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Q: How would you grade Minnesota’s water quality?
A: “We’ve done a pretty good job in this state with addressing end-of-pipe sources of pollution,” Woods said. The harder challenge is to reduce pollution from urban sources, farm fields and other “non-point” sources of chemicals, fertilizers and erosion.
One example is salt runoff from roads and highways that pollutes creeks and streams, Woods said. The society’s annual salt symposium has become a place for professionals to compare notes and share techniques about how to use less salt or substitute materials, he said, while keeping winter roads safe.
Q: What other concerns might the society focus on?
A: “You can’t have a discussion about water quality without talking about agricultural runoff,” Woods said. The society plans to “ramp up” dialogue about that, he said, but in a way that respects different farmers and types of farms. “One of the shortcomings that often happens in discussions about agriculture is that people treat it as some sort of monolithic sector rather than realizing that there are vastly different goals and norms, depending on which elements of the ag sector you’re talking about.”
Q: Any on-the-ground projects ahead for the society?
A: Freshwater will continue its Master Water Stewards program, Woods said, which just finished its first year of training volunteers to help their neighbors prevent runoff pollution through planting rain gardens and other projects. It will also continue partnering with local groups on community cleanups to keep leaves, pet waste, dirt and other debris from washing into waterways.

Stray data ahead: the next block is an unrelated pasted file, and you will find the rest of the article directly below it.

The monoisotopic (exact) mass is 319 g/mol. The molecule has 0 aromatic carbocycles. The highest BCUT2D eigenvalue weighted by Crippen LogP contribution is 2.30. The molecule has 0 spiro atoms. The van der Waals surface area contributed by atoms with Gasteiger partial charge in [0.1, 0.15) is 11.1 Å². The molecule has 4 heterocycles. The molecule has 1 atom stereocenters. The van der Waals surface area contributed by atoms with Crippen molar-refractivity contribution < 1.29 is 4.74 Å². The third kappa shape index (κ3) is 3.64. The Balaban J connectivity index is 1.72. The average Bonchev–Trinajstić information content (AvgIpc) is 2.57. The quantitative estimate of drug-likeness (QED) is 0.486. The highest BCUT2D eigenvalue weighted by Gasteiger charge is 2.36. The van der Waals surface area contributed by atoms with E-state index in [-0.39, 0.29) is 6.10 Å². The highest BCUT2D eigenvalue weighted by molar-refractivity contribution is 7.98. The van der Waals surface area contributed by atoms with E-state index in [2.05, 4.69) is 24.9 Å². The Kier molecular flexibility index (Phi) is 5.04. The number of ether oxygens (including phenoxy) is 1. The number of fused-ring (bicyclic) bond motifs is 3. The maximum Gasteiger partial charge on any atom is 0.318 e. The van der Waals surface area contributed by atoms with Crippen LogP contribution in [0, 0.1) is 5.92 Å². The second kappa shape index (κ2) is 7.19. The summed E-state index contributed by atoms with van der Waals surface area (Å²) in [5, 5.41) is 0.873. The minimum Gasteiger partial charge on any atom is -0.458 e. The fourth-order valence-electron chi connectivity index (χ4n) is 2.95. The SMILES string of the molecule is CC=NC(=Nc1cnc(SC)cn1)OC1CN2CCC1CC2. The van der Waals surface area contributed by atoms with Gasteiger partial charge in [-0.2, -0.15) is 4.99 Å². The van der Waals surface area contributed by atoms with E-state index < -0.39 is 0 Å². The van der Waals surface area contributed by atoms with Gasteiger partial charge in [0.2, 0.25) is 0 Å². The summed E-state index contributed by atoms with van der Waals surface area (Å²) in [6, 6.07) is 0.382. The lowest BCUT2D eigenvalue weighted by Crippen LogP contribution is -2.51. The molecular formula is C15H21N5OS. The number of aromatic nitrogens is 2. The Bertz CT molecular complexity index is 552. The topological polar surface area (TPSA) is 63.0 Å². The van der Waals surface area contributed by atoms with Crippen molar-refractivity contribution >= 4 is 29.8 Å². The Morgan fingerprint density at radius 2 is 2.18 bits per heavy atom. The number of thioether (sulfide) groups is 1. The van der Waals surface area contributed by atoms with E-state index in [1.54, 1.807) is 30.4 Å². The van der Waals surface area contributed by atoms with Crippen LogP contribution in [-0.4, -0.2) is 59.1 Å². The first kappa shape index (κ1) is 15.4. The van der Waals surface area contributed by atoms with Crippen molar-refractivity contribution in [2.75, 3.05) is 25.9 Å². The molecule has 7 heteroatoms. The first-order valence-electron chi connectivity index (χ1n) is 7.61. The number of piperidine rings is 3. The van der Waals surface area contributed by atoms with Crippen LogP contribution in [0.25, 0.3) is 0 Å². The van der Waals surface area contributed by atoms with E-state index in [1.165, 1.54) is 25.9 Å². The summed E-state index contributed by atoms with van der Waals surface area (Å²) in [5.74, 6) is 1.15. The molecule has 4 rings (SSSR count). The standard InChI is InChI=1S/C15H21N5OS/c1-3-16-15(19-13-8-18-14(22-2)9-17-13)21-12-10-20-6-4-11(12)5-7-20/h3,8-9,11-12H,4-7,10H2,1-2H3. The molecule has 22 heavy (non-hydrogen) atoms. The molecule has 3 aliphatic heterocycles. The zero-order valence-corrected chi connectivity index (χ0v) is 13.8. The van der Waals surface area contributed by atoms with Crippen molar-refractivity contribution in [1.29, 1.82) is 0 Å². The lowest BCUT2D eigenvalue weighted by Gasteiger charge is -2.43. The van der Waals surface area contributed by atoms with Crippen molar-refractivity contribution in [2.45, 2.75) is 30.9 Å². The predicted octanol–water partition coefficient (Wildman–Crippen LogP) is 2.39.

The good thing about those programs is that they get people physically involved, Woods said. “We’ve got a belief that people care about things that they’ve seen, or that they’ve been in, or that they’ve boated on,” he said. “They’re going to care more about things that they’ve invested some sweat equity in.”
Q: Tell me something from your experience in state government that will be helpful in your new job.
A: “There isn’t a SWAT team of state or federal workers who have shovels and silver bullets to shoot at water quality problems. Time after time where we see water quality improvements, we also see a very vocal and a very active citizenry challenging their local leadership and organizing themselves to make something good happen,” Woods said. “I’d love to see a day when citizens realize that for their lakes and rivers, they can’t count on somebody else to save the day.”
Tom Meersman • 612-673-7388